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Exploring Residual Profit Allocation


  • Mr. Michael Keen
  • Ruud A. de Mooij
  • Mr. Shafik Hebous
  • Ms. Li Liu
  • Sebastian Beer


Schemes of residual profit allocation (RPA) tax multinationals by allocating their ‘routine’ profits to countries in which their activities take place and sharing their remaining ‘residual’ profit across countries on some formulaic basis. They have recently and rapidly come to prominence in policy discussions, yet almost nothing is known about their impact on revenue, investment and efficiency. This paper explores these issues, conceptually and empirically. It finds residual profits to be substantial, but concentrated in a relatively few MNEs, headquartered in few countries. The impact on tax revenue of reallocating excess profits under RPA, while adverse for investment hubs, appears beneficial for lower income countries even when the formula allocates by destination-based sales. The impact on investment incentives is ambiguous and specific both to countries and MNE groups; only if the rate of tax on routine profits is low does aggregate efficiency seem likely to increase.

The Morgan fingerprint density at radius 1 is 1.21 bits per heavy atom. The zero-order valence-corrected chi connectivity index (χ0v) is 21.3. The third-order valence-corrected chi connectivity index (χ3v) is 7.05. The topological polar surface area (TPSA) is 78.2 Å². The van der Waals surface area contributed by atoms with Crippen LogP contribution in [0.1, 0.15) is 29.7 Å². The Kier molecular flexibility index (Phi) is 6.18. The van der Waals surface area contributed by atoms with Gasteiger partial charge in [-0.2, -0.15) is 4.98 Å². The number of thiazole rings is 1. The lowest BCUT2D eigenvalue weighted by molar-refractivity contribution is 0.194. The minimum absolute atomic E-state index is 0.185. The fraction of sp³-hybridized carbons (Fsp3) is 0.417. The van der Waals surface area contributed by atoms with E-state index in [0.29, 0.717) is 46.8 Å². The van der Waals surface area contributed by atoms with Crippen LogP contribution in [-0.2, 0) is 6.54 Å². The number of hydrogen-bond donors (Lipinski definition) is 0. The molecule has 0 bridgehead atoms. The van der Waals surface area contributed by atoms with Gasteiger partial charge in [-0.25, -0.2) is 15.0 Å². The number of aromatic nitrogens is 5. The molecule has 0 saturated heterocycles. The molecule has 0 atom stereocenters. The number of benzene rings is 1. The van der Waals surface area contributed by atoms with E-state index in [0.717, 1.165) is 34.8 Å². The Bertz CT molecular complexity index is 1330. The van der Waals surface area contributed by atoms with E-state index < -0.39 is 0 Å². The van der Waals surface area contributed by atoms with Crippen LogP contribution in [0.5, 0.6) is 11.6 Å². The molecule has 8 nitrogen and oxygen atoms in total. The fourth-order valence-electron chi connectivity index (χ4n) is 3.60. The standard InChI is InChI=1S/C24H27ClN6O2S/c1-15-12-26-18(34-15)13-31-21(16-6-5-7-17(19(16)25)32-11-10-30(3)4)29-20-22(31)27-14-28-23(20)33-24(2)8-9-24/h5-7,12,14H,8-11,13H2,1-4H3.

Suggested Citation

  • Mr. Michael Keen & Ruud A. de Mooij & Mr. Shafik Hebous & Ms. Li Liu & Sebastian Beer, 2020. "Exploring Residual Profit Allocation," IMF Working Papers 2020/049, International Monetary Fund.
  • Handle: RePEc:imf:imfwpa:2020/049

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    References listed on IDEAS

    1. Rüdiger Pethig & Andreas Wagener, 2007. "Profit tax competition and formula apportionment," International Tax and Public Finance, Springer;International Institute of Public Finance, vol. 14(6), pages 631-655, December.
    2. Cobham, Alex & Loretz, Simon, 2014. "International Distribution of the Corporate Tax Base: Implications of Different Apportionment Factors under Unitary Taxation," Working Papers 11176, Institute of Development Studies, International Centre for Tax and Development.
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    1. Kempkes, Gerhard & Stähler, Nikolai, 2021. "Re-allocating taxing rights and minimum tax rates in international profit taxation," Discussion Papers 03/2021, Deutsche Bundesbank.
    2. Cobham, Alex & Faccio, Tommaso & FitzGerald, Valpy, 2019. "Global inequalities in taxing rights: An early evaluation of the OECD tax reform proposals," SocArXiv j3p48, Center for Open Science.
    3. Klein, Daniel & Ludwig, Christopher A. & Nicolay, Katharina & Spengel, Christoph, 2021. "Quantifying the OECD BEPS indicators: An update to BEPS Action 11," ZEW Discussion Papers 21-013, ZEW - Leibniz Centre for European Economic Research.

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